EBA published a report updating the ad-hoc impact study on Basel III implementation in EU, based on data as of December 31, 2019, in response to the EC Call for Advice. The report, which considers data from 99 banks, presents qualitative reflections on the potential interactions between different elements of Basel III framework and the estimated adverse impact of the COVID-19 crisis. A quantitative credit risk sensitivity analysis is also included in the COVID-19 assessment. Moreover, the report provides an update on the previous EBA impact assessment for the Basel III framework on Minimum Requirement for own funds and Eligible Liabilities (MREL). Under the full implementation of Basel III and conservative assumptions, the updated impact is meaningfully lower than previously estimated, using the June 2018 data and a consistent sample.
The overall impact of Basel III implementation is presented under two implementation scenarios. The first one is the “Basel III scenario,” which updates the impact presented in the previous call for advice reports, while the second one is the “EU-specific scenario,” which considers the additional features requested by EC in its call for advice. Overall, the impact differs significantly across the sample. Large and systemically important institutions experience a materially higher impact than the medium-size and small institutions, accounting for almost the entire total capital shortfall. The key impact drivers remain the output floor, followed by credit risk and operational risk. The following are the key highlights of the results of this study:
- The updated impact in terms of Tier 1 minimum required capital is +18.5% under the Basel III scenario, which is meaningfully lower than previously estimated using June 2018 data for the consistent sample (24.1%). The lower impact is due to a reduction in the impact of Credit valuation adjustment (CVA) risk (+2.1% compared to +4.3%) as a result of the introduction of the revised CVA framework and the lower impact of the output floor (now +6.7%, compared to +9.5% using 2018 data).
- The estimated total capital shortfall is about EUR 52.2 billion (EUR 30.2 billion in terms of common equity tier (CET) 1), down from EUR 109.5 billion shortfall in total capital (EUR 74.6 billion in CET1), using June 2018 data for the consistent sample. The reduction in shortfall is driven by a combination of institutions’ improved capital positions and lower minimum required capital. Under the EU-specific scenario, the minimum required capital impact would reduce further to +13.1%, resulting in a total capital shortfall of EUR 33.0 billion, of which EUR 17.4 billion of CET1.
- Considering the limited size of the sample and the difficulty to estimate future MREL decisions laid down in the revised Bank Recovery and Resolution Directive (BRRD2), under the Basel III scenario, the total estimated MREL shortfall, attributable to the final Basel III framework, is within the range of EUR 7 billion to EUR 8.6 billion. Under the EU-specific scenario, the MREL shortfall would account for around EUR 2 billion.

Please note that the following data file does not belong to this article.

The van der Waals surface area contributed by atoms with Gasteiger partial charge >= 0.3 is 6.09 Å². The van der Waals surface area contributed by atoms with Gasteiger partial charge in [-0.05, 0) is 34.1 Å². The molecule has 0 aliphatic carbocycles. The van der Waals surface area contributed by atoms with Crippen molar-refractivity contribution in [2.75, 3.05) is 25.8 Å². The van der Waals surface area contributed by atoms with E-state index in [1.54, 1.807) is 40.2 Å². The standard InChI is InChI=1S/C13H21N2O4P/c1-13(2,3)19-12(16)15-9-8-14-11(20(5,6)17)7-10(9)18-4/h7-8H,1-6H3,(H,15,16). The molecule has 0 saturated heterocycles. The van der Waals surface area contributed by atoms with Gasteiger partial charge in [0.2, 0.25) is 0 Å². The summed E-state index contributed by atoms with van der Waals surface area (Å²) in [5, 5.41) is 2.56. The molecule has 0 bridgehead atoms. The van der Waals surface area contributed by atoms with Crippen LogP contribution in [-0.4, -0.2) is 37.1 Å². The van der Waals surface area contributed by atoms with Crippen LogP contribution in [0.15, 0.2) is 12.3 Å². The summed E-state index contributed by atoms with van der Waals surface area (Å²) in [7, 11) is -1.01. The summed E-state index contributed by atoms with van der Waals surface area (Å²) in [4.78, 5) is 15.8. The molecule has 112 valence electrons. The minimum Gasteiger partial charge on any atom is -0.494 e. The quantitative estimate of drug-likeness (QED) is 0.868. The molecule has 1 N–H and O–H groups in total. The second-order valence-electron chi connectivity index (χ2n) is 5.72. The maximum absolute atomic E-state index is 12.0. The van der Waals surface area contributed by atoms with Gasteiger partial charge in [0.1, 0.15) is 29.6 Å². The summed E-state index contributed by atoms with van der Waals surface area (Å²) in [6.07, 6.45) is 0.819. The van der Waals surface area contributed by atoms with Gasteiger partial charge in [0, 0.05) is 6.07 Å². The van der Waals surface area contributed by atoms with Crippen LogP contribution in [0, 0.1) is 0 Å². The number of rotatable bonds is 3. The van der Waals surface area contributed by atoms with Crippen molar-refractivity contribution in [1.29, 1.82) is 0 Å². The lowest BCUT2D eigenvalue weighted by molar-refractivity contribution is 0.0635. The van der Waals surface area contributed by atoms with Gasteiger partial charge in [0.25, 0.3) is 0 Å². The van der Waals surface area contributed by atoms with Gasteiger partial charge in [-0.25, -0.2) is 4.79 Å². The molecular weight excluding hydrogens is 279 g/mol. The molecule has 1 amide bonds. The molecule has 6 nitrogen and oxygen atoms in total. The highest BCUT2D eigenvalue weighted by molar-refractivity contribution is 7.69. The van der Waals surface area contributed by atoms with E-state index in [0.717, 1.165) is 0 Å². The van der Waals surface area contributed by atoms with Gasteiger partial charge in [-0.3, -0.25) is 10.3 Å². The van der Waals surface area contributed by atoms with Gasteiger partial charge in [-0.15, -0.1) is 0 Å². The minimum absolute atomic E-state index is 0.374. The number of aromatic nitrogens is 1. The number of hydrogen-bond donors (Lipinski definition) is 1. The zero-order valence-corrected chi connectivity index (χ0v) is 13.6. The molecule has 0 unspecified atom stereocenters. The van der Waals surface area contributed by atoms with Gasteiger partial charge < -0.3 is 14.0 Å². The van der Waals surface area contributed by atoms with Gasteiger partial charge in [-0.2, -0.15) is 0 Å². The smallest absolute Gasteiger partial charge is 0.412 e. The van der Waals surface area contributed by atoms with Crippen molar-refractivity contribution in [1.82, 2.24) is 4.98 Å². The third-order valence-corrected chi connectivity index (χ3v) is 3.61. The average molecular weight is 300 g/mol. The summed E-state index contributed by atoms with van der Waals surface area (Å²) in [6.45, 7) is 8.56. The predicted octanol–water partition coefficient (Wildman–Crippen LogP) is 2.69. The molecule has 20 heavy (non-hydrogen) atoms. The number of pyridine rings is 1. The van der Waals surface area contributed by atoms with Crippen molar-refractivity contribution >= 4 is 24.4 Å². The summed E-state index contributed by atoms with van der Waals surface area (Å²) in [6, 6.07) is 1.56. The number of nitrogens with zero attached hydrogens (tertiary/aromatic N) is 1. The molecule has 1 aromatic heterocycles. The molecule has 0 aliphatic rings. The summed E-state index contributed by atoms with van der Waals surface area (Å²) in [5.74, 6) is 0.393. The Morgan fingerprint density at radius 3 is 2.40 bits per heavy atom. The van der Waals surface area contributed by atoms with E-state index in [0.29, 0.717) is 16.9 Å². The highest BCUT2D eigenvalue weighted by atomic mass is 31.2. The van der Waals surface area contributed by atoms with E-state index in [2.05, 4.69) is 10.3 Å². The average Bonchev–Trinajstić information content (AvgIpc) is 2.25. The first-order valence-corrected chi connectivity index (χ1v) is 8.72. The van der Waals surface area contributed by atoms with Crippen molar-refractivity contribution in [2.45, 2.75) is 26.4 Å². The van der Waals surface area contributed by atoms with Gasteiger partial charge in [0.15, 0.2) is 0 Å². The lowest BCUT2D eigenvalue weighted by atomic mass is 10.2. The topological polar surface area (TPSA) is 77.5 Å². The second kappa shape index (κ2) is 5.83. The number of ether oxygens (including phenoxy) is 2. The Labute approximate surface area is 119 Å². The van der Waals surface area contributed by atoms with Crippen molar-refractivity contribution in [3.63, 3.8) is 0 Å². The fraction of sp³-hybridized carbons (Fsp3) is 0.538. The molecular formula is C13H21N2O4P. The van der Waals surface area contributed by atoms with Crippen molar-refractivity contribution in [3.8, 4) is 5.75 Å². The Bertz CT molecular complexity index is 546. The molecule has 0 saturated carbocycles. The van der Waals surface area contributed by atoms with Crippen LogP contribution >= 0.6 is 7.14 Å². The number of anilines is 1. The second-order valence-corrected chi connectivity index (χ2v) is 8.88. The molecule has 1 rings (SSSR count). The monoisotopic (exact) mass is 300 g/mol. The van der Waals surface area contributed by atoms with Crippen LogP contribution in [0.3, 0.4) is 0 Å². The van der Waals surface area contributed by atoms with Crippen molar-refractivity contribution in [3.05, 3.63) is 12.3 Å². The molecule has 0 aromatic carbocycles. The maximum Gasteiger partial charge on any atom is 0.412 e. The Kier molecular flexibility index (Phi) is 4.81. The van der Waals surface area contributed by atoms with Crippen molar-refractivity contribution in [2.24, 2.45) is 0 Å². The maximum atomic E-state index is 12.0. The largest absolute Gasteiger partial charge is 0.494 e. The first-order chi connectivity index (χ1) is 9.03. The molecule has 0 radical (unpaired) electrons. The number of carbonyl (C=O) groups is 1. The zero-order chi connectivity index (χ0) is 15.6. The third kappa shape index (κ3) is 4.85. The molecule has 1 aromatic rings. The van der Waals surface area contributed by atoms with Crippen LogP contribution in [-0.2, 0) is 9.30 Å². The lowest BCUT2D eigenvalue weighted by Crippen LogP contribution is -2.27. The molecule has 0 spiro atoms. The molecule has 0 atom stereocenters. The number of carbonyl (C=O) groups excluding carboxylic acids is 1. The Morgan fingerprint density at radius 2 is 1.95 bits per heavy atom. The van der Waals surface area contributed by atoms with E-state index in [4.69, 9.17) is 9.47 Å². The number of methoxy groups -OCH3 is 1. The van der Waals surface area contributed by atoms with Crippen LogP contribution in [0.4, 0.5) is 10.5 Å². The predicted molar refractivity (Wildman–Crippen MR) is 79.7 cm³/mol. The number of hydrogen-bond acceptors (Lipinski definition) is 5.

- The study revealed uncertainty around how banks’ balance sheets will change as a result of the COVID-19 crisis. To alleviate the effects of this crisis, mitigating policy measures were adopted. The effects of Basel III, taken in conjugation with COVID-19, are not likely to be additive, as pass-through effects are in some cases off-setting. While it is certain that the Basel III framework will become fully applicable in January 2028, the losses related to COVID-19 crisis are likely to be transitory and, therefore, the timing of the effects may not coincide.
The cumulative results of the present report are not directly comparable to those of the Basel III monitoring report, which was published on December 10, 2020; this because the results are based on slightly different samples in terms of composition and size and the two key methodological differences. However, the policy analysis conclusions and recommendations presented in the original report remain unchanged, as the analysis has not changed fundamentally with regard to the overall benefits stemming from the introduction of the Basel III framework in EU. On the contrary, the positive effects of the reform remain unchanged, whereas the capital impact decreased overall. In line with the findings in the previous Call for Advice reports, the main drivers of the impact remain the output floor, credit risk, and operational risk. EBA also reaffirmed the policy recommendations put forward in its previous advice and supports the full implementation of the final Basel III standards in EU, which will contribute to the credibility of EU banking sector and ensure a well-functioning global banking market.
Keywords: Europe, EU, Banking, MREL, BRRD2, COVID-19, CVA, Regulatory Capital, Credit Risk, Operational Risk, Basel, EC, EBA
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